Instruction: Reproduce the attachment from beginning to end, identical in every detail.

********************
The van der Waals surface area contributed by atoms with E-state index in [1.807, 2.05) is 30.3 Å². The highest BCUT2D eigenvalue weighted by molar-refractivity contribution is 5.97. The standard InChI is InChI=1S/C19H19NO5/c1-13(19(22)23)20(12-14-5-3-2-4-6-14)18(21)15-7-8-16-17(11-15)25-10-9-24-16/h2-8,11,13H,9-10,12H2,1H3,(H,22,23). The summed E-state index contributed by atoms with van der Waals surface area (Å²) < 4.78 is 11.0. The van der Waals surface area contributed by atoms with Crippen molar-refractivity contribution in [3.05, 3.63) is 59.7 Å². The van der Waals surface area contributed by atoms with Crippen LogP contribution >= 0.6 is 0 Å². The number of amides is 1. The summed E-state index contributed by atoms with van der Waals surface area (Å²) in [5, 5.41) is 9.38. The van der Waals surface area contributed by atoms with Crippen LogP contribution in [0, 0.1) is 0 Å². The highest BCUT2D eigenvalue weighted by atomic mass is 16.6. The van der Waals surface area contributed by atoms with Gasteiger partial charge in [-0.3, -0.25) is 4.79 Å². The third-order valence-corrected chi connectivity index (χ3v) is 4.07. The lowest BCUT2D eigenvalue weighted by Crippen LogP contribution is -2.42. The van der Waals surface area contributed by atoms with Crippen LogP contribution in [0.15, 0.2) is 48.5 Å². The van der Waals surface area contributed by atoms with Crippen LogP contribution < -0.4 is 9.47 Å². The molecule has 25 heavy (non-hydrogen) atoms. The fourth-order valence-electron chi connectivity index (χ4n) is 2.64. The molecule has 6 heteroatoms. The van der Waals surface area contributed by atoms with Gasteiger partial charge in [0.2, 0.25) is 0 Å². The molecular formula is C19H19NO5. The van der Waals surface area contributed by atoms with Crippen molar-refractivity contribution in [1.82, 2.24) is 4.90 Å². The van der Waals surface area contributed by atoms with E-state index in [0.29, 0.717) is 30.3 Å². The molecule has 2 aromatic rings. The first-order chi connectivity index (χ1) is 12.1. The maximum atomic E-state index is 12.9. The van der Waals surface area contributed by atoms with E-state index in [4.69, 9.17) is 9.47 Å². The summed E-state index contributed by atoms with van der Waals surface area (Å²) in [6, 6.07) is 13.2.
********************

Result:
The van der Waals surface area contributed by atoms with E-state index in [1.807, 2.05) is 30.3 Å². The highest BCUT2D eigenvalue weighted by molar-refractivity contribution is 5.97. The standard InChI is InChI=1S/C19H19NO5/c1-13(19(22)23)20(12-14-5-3-2-4-6-14)18(21)15-7-8-16-17(11-15)25-10-9-24-16/h2-8,11,13H,9-10,12H2,1H3,(H,22,23). The summed E-state index contributed by atoms with van der Waals surface area (Å²) < 4.78 is 11.0. The van der Waals surface area contributed by atoms with Crippen molar-refractivity contribution in [3.05, 3.63) is 59.7 Å². The van der Waals surface area contributed by atoms with Crippen LogP contribution >= 0.6 is 0 Å². The number of amides is 1. The summed E-state index contributed by atoms with van der Waals surface area (Å²) in [5, 5.41) is 9.38. The van der Waals surface area contributed by atoms with Crippen LogP contribution in [0, 0.1) is 0 Å². The highest BCUT2D eigenvalue weighted by atomic mass is 16.6. The van der Waals surface area contributed by atoms with Gasteiger partial charge in [-0.3, -0.25) is 4.79 Å². The third-order valence-corrected chi connectivity index (χ3v) is 4.07. The lowest BCUT2D eigenvalue weighted by Crippen LogP contribution is -2.42. The van der Waals surface area contributed by atoms with Crippen LogP contribution in [0.15, 0.2) is 48.5 Å². The van der Waals surface area contributed by atoms with Crippen LogP contribution < -0.4 is 9.47 Å². The molecule has 25 heavy (non-hydrogen) atoms. The fourth-order valence-electron chi connectivity index (χ4n) is 2.64. The molecule has 6 heteroatoms. The van der Waals surface area contributed by atoms with Gasteiger partial charge in [0.2, 0.25) is 0 Å². The molecular formula is C19H19NO5. The van der Waals surface area contributed by atoms with Crippen molar-refractivity contribution in [1.82, 2.24) is 4.90 Å². The van der Waals surface area contributed by atoms with E-state index in [0.29, 0.717) is 30.3 Å². The molecule has 2 aromatic rings. The first-order chi connectivity index (χ1) is 12.1. The maximum atomic E-state index is 12.9. The van der Waals surface area contributed by atoms with E-state index in [4.69, 9.17) is 9.47 Å². The summed E-state index contributed by atoms with van der Waals surface area (Å²) in [6, 6.07) is 13.2.